Breathing exercises for enhancing lungs’ capacity

A healthy mode of living


March 24, 2020

/ By / New Delhi

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Breathing exercises

Though with ageing, lung capacity is bound to decrease, air pollution and smoking trigger the deterioration much before

Several reports have been putting forth the deteriorating impact of air pollution and smoking on our lungs from time to time. While it is natural for the lung capacity to decrease with ageing, factors like poor air quality and smoking, trigger the process much earlier. Here are some breathing exercises that help in enhancing our pulmonary capacities. 

As I sit against the yellow painted sky decorated with strokes of pink and violet in my front porch dotted with bright red Daffodils, I can feel the gush of fresh air entering my lungs. Breathing alternately through one nostril at a time, a practice famous by the name anulom vilom in the Indian medicinal system Ayurveda, the impact of today’s fast-paced lifestyle hits me hard. While ageing brings along the perils of reduced lung capacities, the rising levels of pollution, increased carbohydrate intake and smoking are triggering the phenomenon much earlier in all the age groups. There are some breathing exercises that help in reversing the damage, up to a certain extent.

Purse lips breathing

The simple technique of purse lips breathing, also known as the numbered breath technique is one of the easiest exercises known to be effective against shortness of breath. It involves inhaling two breaths through nose, with the mouth tightly shut, and then slowly exhaling the air through a pursed pout of lips, while counting till four. The technique is known to keep the airways open by releasing all the trapped air, thereby increasing the efficiency of pulmonary ventilation.

The technique is often accompanied by other exercises such as flexing the elbows and put fingers on the shoulders, resembling a chicken, followed by the rotation of elbows during exhalation.

A five-minute-long session of numbered breathing is known to be sufficient. Practising the technique in a good posture with relaxed shoulders, adds on to the efficiency.

Abdominal Breathing

Stress often triggers shallow breathing, thereby reducing the oxygen intake which leads to hypertension and, at times, dizziness. The abdominal breathing, also known as diaphragmatic breathing technique, addresses this issue and increases the muscle strength, facilitating the natural course of breath from the diaphragm.

The technique requires the person to place one hand over belly, under the chest and the other one over heart. A deep breath is taken, allowing the belly to rise with air, followed by a relaxed exhalation through mouth leaving a soft belly. While following the practice, it should be ensured that the abdomen rises more than the chest.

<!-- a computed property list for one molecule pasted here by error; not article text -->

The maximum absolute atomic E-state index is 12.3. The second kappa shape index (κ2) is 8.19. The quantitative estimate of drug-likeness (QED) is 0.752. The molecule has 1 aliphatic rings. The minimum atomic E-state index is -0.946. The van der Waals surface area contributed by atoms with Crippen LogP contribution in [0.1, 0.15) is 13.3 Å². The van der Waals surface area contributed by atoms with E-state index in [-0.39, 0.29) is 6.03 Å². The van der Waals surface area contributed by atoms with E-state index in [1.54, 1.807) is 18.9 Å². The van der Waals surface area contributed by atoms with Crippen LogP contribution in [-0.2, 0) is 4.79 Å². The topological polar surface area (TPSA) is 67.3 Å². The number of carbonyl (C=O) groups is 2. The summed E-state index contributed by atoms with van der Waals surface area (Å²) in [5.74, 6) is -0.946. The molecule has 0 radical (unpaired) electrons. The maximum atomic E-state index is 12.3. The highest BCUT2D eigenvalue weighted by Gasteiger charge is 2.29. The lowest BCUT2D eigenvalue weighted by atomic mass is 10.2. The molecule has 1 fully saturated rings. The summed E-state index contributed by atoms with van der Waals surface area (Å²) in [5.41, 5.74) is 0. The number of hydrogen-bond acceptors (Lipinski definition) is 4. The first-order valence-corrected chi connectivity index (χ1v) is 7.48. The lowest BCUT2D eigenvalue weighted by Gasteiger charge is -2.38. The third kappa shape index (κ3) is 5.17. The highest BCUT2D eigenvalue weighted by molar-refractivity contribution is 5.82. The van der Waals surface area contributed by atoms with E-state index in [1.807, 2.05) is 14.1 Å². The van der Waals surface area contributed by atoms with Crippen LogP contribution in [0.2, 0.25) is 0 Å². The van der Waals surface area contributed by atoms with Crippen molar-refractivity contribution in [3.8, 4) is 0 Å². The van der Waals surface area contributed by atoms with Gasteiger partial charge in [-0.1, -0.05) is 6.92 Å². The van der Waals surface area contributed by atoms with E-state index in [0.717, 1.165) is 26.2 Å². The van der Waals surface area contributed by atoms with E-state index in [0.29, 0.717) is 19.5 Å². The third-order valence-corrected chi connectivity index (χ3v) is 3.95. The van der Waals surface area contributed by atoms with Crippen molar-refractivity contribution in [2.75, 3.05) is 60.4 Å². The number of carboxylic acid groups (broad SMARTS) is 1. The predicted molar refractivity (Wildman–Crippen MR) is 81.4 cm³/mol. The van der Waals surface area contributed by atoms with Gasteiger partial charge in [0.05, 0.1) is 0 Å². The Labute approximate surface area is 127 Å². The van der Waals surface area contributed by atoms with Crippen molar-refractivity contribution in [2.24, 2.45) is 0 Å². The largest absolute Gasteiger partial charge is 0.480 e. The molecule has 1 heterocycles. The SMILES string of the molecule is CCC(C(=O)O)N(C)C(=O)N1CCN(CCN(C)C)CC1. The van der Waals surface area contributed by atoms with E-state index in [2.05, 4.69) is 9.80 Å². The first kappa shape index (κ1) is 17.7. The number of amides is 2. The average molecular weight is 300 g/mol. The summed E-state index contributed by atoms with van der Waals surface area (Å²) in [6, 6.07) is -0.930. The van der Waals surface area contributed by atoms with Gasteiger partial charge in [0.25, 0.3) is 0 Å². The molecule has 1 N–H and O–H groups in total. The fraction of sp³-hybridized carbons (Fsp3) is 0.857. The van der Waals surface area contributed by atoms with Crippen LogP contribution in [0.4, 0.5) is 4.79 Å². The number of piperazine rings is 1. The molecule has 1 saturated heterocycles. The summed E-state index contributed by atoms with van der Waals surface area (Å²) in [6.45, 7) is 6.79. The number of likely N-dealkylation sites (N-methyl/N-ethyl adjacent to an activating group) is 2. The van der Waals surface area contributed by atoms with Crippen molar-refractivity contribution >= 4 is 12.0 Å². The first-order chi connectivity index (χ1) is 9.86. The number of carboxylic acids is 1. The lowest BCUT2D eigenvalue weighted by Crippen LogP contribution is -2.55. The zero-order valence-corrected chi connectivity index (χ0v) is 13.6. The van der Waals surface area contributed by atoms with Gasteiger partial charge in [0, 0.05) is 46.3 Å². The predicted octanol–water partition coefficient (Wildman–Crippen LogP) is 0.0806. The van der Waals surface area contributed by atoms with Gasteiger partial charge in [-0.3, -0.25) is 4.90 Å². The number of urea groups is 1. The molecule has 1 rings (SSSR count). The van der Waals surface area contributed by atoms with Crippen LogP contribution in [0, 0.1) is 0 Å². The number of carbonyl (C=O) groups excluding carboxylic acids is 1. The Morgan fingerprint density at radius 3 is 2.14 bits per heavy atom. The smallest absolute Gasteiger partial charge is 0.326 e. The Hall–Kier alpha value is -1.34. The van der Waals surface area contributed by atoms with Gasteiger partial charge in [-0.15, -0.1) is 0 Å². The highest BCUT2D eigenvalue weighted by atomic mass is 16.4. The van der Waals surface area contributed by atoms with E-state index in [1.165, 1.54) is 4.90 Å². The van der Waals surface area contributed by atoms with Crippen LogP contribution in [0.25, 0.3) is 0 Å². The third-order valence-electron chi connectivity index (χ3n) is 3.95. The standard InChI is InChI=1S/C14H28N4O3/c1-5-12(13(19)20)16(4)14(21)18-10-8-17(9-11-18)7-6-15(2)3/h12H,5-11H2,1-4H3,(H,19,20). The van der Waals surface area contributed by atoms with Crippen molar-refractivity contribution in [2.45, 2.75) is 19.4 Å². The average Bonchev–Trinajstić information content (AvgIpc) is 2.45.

The technique can be followed for three to ten minutes in both sitting as well as lying down positions. 

Anulom Vilom (Breathing through alternate nostrils) 

The relevance of this age-old practice has been stressed upon in Ayurveda. Anulom Vilom begins with a deep exhalation. Thumb of the dominant hand is placed over one of the nostrils to completely block the passage of air and oxygen is inhaled through the other nostril, until the person is full of breath.

It is followed by the sealing of open nostril temporarily with the ring finger, which holds the air in lungs for some time.

It is followed by the exhalation from the nostril originally blocked with the thumb. After a pause of two to three seconds, a fresh bout of air is inhaled through the same nostril.

Though initially the exercise can be a little challenging and tiring to master, eventually the body gets used to it and is relaxed with each session. Beginners can breathe in till the count of four, hold the air till a count of eight and exhale while counting till four. The cycle can, on an average, be followed ten times at a stretch.

A form of yoga, anulom vilom has multiple health benefits detoxification of blood, increased concentration and reduced stress. The technique also helps in a sound sleep.


One of the six shatkarmas (breathing techniques) of yoga, Kapalbharti, also called the breath of fire, is a rather aggressive breathing mechanism that calls for strength. While following the technique, the person needs to sit in a rigid posture with a straight spine and exhale forcefully all the air from the lungs. A gentle breath is inhaled using both the nostrils, which is followed by a sharp exhalation while pulling one’s navel towards the stomach. Similar to the inhalation, exhalation needs to be sharp and quick.

For beginners, the complex technique can be started with a daily practice for one to two minutes. However, the duration eventually needs to be raised to 10-15 minutes, for best effects.

The technique is known to cleanse and tone the respiratory tract internally, besides rendering a natural glow to the face. As per some of the ancient texts, the technique is also known to brighten the intellect.

However, being an advanced technique, it is advisable to try this one after having practised an easier one before. If done in an incorrect fashion, the technique can cause dizziness, headache and nausea.

Besides the above-mentioned breathing exercises, aerobics, water exercises, rib stretches, and cardio exercises are known for improving lung capacities. Coupled with a healthy and balanced diet, these exercises can help in improving the overall health of a person.



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